Monday, November 22, 2010

Sweedish Meatballs

Bishop Hill IL is an historic village in central Illinois not far from where I grew up. It is a place my mother likes to visit for day trips, and she got this cookbook for me several years ago. Bishop Hill began as a group of Swedes seeking religious freedom in this country. They were a utopian, communal society which flourished for 15 years befrore disbanding shortly after the Civil War. You can see pictures of the chamring village and read more about its history here.

This book contains 6 recipes for Sweedish Meatballs, I chose to follow Alfhild Bergen Oberg's recipe. Ground Allspice and Cloves are two spices that all of the recipes have in common. Oberg's recipe did not include cream, many others did. I served the meatballs with mashed potatoes and a spoon of Sweedish Lingonberries. I also had some terrific beef gravy left from a brisket dinner, so I did not use Oberg's recipe for gravy, but I included it as written in the cookbook.

1 1/2 cup soft bread crumbs or crackers
1 cup light cream
1/2 cup chopped onion
1 Tbls butter
3/4 ground beef
1/2 ground veal
1/4 ground pork
1 egg
1/4 cup finely minced parsley
Salt and pepper to taste
1/8 teaspoon each nutmeg, ginger, ground allspice, and ground cloves
2 Tbls butter

Soak the bread in the cream for about 5 minutes. Saute the onion in 1 Tbls butter til soft, but not browned.

Mix the meats, the crumb mixture, onion, egg, parsley, salt, pepper, nutmeg, ginger, allspice, and cloves until all ingredients are well combined.

Shape the mixture into 1 1/2 inch balls.

Brown the balls in 2 Tbls of butter.

Remove the balls from the skillet and make gravy (recipe follows), add the meatballs back to the skillet in the sauces and simmer ther for 30 minutes.

2 Tbls of butter
2 Tabls flour
1 1/4 cup rich beef stock
1/4 tsp instant coffee
Salt and pepper to taste

Pour off most of the grease from the meat balls, add 2 Tbls of butter to the pan and lightly brown the flour. Add the beef stock and bring to the boil, whisking until the gravy is thick and bubbling. Taste for seasoning befor adding the meatballs back into the gravy.

My personal pet peeve about meatballs are that they are usually hard little hockey pucks of meat floating in sauce:making really good meatballs lies in forming the balls. It takes a light hand. You need to form them so that they stay together when browning and cooking, but to compress and pack them too tightly makes for dense and unappetising meatballs, so remember to always use a light touch.

Sunday, November 07, 2010


The powers that be-John and Susie, who own the restaurant-have requested more 99 cent fun from the kitchen. This week will be asparagus-check out our Facebook page and let us know what you'd like to buy for 99 cents, and we just might be able to make it happen.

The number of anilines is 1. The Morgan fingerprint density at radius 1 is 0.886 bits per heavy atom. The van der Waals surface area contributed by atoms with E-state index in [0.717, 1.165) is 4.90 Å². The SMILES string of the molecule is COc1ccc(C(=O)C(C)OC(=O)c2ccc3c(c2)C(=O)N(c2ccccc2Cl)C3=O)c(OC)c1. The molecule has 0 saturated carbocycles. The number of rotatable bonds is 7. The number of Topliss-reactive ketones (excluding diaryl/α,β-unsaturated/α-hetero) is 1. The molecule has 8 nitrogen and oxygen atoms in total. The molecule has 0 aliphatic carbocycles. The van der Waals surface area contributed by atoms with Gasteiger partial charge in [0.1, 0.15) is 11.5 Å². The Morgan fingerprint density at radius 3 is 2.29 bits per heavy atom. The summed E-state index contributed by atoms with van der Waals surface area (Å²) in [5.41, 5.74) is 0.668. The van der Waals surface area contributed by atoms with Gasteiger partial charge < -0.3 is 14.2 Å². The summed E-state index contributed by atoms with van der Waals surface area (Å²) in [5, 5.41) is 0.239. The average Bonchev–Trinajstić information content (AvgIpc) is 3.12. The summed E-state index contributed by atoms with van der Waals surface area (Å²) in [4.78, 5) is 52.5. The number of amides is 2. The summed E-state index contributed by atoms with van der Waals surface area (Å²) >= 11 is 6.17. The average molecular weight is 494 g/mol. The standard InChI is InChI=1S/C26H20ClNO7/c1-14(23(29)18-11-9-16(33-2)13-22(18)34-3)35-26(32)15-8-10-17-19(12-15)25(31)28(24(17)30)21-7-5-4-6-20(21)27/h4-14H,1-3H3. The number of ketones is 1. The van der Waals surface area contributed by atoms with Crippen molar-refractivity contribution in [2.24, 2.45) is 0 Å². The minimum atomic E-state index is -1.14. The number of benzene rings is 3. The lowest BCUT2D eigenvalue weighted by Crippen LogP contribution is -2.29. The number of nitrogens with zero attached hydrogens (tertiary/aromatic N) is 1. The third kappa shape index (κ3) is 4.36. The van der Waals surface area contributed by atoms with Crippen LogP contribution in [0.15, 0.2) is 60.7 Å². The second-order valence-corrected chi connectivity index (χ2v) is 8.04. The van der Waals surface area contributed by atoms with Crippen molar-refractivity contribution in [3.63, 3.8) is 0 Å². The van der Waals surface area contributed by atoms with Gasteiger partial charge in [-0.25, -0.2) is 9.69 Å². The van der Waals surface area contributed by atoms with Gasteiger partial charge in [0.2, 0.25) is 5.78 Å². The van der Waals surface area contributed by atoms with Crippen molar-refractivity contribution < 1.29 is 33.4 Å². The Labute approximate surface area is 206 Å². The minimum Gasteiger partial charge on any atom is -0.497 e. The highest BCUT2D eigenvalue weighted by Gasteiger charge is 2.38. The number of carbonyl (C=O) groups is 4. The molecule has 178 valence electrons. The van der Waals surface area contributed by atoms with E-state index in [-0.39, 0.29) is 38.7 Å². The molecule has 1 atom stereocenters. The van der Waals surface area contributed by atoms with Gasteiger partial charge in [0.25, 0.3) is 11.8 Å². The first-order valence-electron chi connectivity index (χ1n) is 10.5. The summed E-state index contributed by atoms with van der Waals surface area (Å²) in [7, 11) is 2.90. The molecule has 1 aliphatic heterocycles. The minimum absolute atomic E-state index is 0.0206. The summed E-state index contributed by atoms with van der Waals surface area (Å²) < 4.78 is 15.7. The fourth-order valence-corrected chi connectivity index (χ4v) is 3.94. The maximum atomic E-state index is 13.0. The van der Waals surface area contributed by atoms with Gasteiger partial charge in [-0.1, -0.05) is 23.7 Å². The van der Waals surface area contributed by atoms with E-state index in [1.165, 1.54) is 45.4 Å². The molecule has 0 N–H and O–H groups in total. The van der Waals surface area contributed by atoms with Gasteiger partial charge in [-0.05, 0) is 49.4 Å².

Saturday, November 06, 2010

Rack of Pork Stuffed with Apples and Dried Plums


2 Tablespoons butter
2 apples, peeled and sliced
1/4 cup dried plums
1 small shallot, minced
1 clove of garlic, minced
1/4 cup diced celery
1 bay leaf
Fresh thyme leaves, or 1/8 teaspoon dried
2 Tablespoons fruit vinegar-cider or raspberry
Salt and pepper to taste
Saute everything except the vinegar in the butter until soft, but not browned.

Deglaze the pan with the vinegar, taste for seasoning, remove the bay leaf, and let the stuffing cool.

Prepare the pork rack and vegetables

You need a pork rack with the chine bone removed and the ribs frenched.

Brine the roast for 2 hours in 2 quarts of water with one cup of salt

Butterfly the loin without detaching the ribs, and lightly pound out the surface until it is flat and even.

Salt and pepper the surfae of the pork and sprinkle with some cognac or wine.

Spread the stuffing over the surface, and roll up the pork jelly-roll style, truss with string.

Place the pork on a roasting rack and roast in a preheated 325 degree oven for 1/2 hour.

Blanch the vegetables (I used turnips, potatoes, carrots, acorn squash, and onions-onions do not need to be blanched) until tender-crisp. Drain and hold until the pork has roasted for 1/2 hour.

Add blanched vegetables to the roasting pan, toss to coat them in the pork drippings, and place the pork rack directly on the vegetables, discarding the roasting rack, to finish roasting. Place everything back in the oven for about 1 hour, until the internal temperature of the pork registers 140 to145 degrees-Most safety guideline stipulate 150 degree, but that is too done for me. Let the roast rest for 10 to 15 minutes before slicing.

Thursday, November 04, 2010

Ardelle's Figs

One of our farmers is Ardelle Waltog, She supplies alot of spinach and tomatoes for the restaurant, but she also grows figs. During our recent Pumpkin Fest I bought all of Ardelle's figs with the intention of making preserves. They are very sweet and tasty. The recipe and canning are simple.

Weigh your figs, and use an equal amount of sugar.

Quarter the figs and mix with the sugar-add one thinly sliced lemon and the juice of one lemon, bring to a simmer and cook for about 1/2 hour until the jam is bubbly and thick.

Pack into sterilized jars, secure the lids and rings and process in a water bath for 10 minutes.